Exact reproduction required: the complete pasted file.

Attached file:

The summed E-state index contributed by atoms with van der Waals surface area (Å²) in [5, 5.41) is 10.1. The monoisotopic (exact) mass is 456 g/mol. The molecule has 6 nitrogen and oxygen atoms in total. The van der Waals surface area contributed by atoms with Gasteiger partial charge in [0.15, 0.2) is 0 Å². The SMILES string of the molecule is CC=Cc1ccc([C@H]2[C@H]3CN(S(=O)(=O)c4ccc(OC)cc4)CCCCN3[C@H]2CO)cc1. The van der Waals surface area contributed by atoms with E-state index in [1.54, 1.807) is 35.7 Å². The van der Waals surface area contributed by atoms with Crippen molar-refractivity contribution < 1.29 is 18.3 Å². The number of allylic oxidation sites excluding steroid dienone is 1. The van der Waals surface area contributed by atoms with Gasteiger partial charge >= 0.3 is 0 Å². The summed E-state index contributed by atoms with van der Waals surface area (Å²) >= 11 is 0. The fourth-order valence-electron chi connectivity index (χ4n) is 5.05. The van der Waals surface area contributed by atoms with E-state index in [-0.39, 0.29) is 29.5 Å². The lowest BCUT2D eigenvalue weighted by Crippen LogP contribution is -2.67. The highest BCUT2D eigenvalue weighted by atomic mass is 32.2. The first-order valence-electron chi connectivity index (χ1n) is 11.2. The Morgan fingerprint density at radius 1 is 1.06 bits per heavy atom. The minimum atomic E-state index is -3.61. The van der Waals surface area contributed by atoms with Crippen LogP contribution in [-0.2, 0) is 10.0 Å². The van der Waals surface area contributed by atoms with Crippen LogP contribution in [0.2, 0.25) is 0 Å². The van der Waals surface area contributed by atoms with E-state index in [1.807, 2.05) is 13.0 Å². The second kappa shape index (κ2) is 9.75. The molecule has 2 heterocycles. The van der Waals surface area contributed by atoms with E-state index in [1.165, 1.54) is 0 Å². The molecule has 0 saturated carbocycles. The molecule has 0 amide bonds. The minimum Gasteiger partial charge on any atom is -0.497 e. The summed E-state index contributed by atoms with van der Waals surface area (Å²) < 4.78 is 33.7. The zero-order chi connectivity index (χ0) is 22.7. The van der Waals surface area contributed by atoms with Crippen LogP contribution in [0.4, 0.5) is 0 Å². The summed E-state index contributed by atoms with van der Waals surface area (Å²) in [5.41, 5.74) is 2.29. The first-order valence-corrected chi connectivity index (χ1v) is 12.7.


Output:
The summed E-state index contributed by atoms with van der Waals surface area (Å²) in [5, 5.41) is 10.1. The monoisotopic (exact) mass is 456 g/mol. The molecule has 6 nitrogen and oxygen atoms in total. The van der Waals surface area contributed by atoms with Gasteiger partial charge in [0.15, 0.2) is 0 Å². The SMILES string of the molecule is CC=Cc1ccc([C@H]2[C@H]3CN(S(=O)(=O)c4ccc(OC)cc4)CCCCN3[C@H]2CO)cc1. The van der Waals surface area contributed by atoms with E-state index in [1.54, 1.807) is 35.7 Å². The van der Waals surface area contributed by atoms with Crippen molar-refractivity contribution < 1.29 is 18.3 Å². The number of allylic oxidation sites excluding steroid dienone is 1. The van der Waals surface area contributed by atoms with Gasteiger partial charge >= 0.3 is 0 Å². The summed E-state index contributed by atoms with van der Waals surface area (Å²) >= 11 is 0. The fourth-order valence-electron chi connectivity index (χ4n) is 5.05. The van der Waals surface area contributed by atoms with E-state index in [-0.39, 0.29) is 29.5 Å². The lowest BCUT2D eigenvalue weighted by Crippen LogP contribution is -2.67. The highest BCUT2D eigenvalue weighted by atomic mass is 32.2. The first-order valence-electron chi connectivity index (χ1n) is 11.2. The Morgan fingerprint density at radius 1 is 1.06 bits per heavy atom. The minimum atomic E-state index is -3.61. The van der Waals surface area contributed by atoms with Crippen LogP contribution in [-0.2, 0) is 10.0 Å². The van der Waals surface area contributed by atoms with Crippen LogP contribution in [0.2, 0.25) is 0 Å². The van der Waals surface area contributed by atoms with E-state index in [1.807, 2.05) is 13.0 Å². The second kappa shape index (κ2) is 9.75. The molecule has 2 heterocycles. The van der Waals surface area contributed by atoms with E-state index in [1.165, 1.54) is 0 Å². The molecule has 0 saturated carbocycles. The molecule has 0 amide bonds. The minimum Gasteiger partial charge on any atom is -0.497 e. The summed E-state index contributed by atoms with van der Waals surface area (Å²) < 4.78 is 33.7. The zero-order chi connectivity index (χ0) is 22.7. The van der Waals surface area contributed by atoms with Crippen LogP contribution in [0.4, 0.5) is 0 Å². The summed E-state index contributed by atoms with van der Waals surface area (Å²) in [5.41, 5.74) is 2.29. The first-order valence-corrected chi connectivity index (χ1v) is 12.7.